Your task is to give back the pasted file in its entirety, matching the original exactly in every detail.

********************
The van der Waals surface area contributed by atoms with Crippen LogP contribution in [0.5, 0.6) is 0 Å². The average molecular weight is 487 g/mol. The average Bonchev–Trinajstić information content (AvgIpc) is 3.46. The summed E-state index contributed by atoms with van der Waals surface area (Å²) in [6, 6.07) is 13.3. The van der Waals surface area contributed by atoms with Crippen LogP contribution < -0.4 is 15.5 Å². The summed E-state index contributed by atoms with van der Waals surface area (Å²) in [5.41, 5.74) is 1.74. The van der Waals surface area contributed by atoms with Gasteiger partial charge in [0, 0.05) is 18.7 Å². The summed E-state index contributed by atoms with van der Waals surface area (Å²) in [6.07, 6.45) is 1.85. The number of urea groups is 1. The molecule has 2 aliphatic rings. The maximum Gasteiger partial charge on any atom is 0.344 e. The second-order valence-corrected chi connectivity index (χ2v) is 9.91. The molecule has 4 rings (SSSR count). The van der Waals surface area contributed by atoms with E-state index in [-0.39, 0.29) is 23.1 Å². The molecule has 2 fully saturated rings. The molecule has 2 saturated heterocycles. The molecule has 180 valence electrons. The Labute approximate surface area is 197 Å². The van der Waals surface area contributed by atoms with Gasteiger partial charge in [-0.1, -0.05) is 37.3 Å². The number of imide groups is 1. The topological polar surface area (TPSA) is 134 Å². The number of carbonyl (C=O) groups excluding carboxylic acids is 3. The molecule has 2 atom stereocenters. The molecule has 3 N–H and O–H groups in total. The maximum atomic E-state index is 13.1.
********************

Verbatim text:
The van der Waals surface area contributed by atoms with Crippen LogP contribution in [0.5, 0.6) is 0 Å². The average molecular weight is 487 g/mol. The average Bonchev–Trinajstić information content (AvgIpc) is 3.46. The summed E-state index contributed by atoms with van der Waals surface area (Å²) in [6, 6.07) is 13.3. The van der Waals surface area contributed by atoms with Crippen LogP contribution < -0.4 is 15.5 Å². The summed E-state index contributed by atoms with van der Waals surface area (Å²) in [5.41, 5.74) is 1.74. The van der Waals surface area contributed by atoms with Gasteiger partial charge in [0, 0.05) is 18.7 Å². The summed E-state index contributed by atoms with van der Waals surface area (Å²) in [6.07, 6.45) is 1.85. The number of urea groups is 1. The molecule has 2 aliphatic rings. The maximum Gasteiger partial charge on any atom is 0.344 e. The second-order valence-corrected chi connectivity index (χ2v) is 9.91. The molecule has 4 rings (SSSR count). The van der Waals surface area contributed by atoms with E-state index in [-0.39, 0.29) is 23.1 Å². The molecule has 2 fully saturated rings. The molecule has 2 saturated heterocycles. The molecule has 180 valence electrons. The Labute approximate surface area is 197 Å². The van der Waals surface area contributed by atoms with Gasteiger partial charge in [-0.1, -0.05) is 37.3 Å². The number of imide groups is 1. The topological polar surface area (TPSA) is 134 Å². The number of carbonyl (C=O) groups excluding carboxylic acids is 3. The molecule has 2 atom stereocenters. The molecule has 3 N–H and O–H groups in total. The maximum atomic E-state index is 13.1.